Iraq is a great mine of antiquities, with around 13,000 historical and archaeological sites. But today, they lack protection in the absence of law and the deteriorating security conditions in the country, and thieves are free to illegally dig at these sites.
On March 14, the authorities in Tikrit, north of Baghdad, arrested gang members who had intended to smuggle out of the city artifacts from the Assyrian Empire. This incident is only one of many looting operations, Capt. Fadel Abbas from the Babil police told Al-Monitor. He said, “Archaeological sites are spread in vast areas far from cities, which makes it difficult to protect them in the absence of modern surveillance techniques.”
Al-Monitor tried to meet with illegal archaeological explorers, but to no avail. However, although their operations are carefully guarded secrets, some artifacts smugglers are identifiable. Hassan Ali, a social worker from Babil, told Al-Monitor that there are many citizens taking part in illegal archaeological excavations, explaining that they justify the crime with rampant unemployment.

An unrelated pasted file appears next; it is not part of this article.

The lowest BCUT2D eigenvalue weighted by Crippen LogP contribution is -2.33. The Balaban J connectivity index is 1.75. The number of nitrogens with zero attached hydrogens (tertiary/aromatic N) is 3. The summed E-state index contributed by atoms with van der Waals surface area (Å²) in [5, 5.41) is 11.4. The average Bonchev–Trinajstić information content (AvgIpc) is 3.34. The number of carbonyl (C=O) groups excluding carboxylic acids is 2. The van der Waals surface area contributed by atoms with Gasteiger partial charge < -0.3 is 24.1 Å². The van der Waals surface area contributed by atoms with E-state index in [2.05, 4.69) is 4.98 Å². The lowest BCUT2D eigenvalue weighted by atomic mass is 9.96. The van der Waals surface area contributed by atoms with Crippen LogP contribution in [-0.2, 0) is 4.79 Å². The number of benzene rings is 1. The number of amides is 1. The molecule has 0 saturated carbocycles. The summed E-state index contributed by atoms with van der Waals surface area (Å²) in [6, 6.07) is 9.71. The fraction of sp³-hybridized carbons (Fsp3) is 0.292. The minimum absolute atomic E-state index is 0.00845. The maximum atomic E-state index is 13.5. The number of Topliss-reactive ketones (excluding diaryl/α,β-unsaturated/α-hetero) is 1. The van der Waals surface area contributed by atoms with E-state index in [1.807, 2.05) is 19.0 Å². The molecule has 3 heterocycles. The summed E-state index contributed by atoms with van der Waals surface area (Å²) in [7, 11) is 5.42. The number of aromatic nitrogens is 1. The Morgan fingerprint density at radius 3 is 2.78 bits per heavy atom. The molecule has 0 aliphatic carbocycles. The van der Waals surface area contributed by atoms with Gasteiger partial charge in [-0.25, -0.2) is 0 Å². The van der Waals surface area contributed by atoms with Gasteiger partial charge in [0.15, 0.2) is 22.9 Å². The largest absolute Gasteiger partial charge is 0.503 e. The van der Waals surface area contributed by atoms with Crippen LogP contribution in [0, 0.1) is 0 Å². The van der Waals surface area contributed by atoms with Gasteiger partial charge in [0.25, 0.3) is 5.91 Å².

Ali continued, “Some people suddenly got extremely rich in Diwaniyah and Babil. They became known as artifacts traders, but no one dares ask them about this subject. And accusing any individual may lead to tribal disagreements.”
Abbas said, “The security services are following up on those [alleged traders], but they are not doing anything about it for lack of sufficient evidence, and thus everything that is said about them is mere accusation.”
However, he stressed that it is widely known that “since 2003, illegal explorers have taken advantage of the security forces’ preoccupation with terrorism, which allowed them to gain access to archaeological sites that are not protected by the police.”